Social media websites struggle to increase advertising revenues. Thus I was fascinated today to learn that the social voting website Digg is now allowing advertisers to submit their ads, just as Digg users recommend and submit a website link. The submissions are only distinguishable by the pale gray words “sponsored by …” above the item.
VOTING ON ADS, LIKE OTHER DIGG LINKS
And because Digg is a social voting site, Digg members can vote on ads just like they vote on stories, with a thumbs up or thumbs down. These votes influence the cost per click that the advertiser pays, and perhaps how long the ad stays up if costs rise for unpopular ads.
I went looking for the ads, and created the above screenshot of what I found. You can see to the right of the red arrow that Nerdy Shirts bought a baby shirt ad related to the Hangover Movie (whatever that is), and 48 people voted for this ad/product.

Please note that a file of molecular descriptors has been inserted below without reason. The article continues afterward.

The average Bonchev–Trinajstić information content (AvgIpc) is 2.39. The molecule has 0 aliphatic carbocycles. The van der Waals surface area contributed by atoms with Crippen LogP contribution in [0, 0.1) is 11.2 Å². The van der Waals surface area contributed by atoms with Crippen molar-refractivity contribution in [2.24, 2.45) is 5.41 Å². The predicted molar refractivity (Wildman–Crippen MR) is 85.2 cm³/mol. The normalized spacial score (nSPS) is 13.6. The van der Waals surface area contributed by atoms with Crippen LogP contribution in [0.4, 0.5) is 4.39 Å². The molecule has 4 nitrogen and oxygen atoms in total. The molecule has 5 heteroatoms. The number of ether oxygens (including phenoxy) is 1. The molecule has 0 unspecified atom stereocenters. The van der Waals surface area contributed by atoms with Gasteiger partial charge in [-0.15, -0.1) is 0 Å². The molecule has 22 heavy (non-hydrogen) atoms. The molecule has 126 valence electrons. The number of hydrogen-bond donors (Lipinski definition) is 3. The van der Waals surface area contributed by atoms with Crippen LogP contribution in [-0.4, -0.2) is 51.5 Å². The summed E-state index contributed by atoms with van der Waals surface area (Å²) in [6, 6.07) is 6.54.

Mike Maser, chief strategy officer for the firm, is quoted in the New York Times as saying, “The response has been overwhelmingly positive.” Banner ads were not enough: “It’s impossible to grow and scale a site supported entire on banner advertisements.”
COMMENTS ON ADS AS CONTENT?
Ads used to be segregated on billboards, banners and the side columns of magazines and newspapers. Now they are creeping into the content of our entertainment, our lives. Google has substantive and sponsored links on the same page, movies display brand names, Food Network programs pour wines with labels showing, the sides of buses are painted with ads.
Now Digg has ads are almost indistinguishable from user-generated content. Will this work as a business model? Do you personally like it?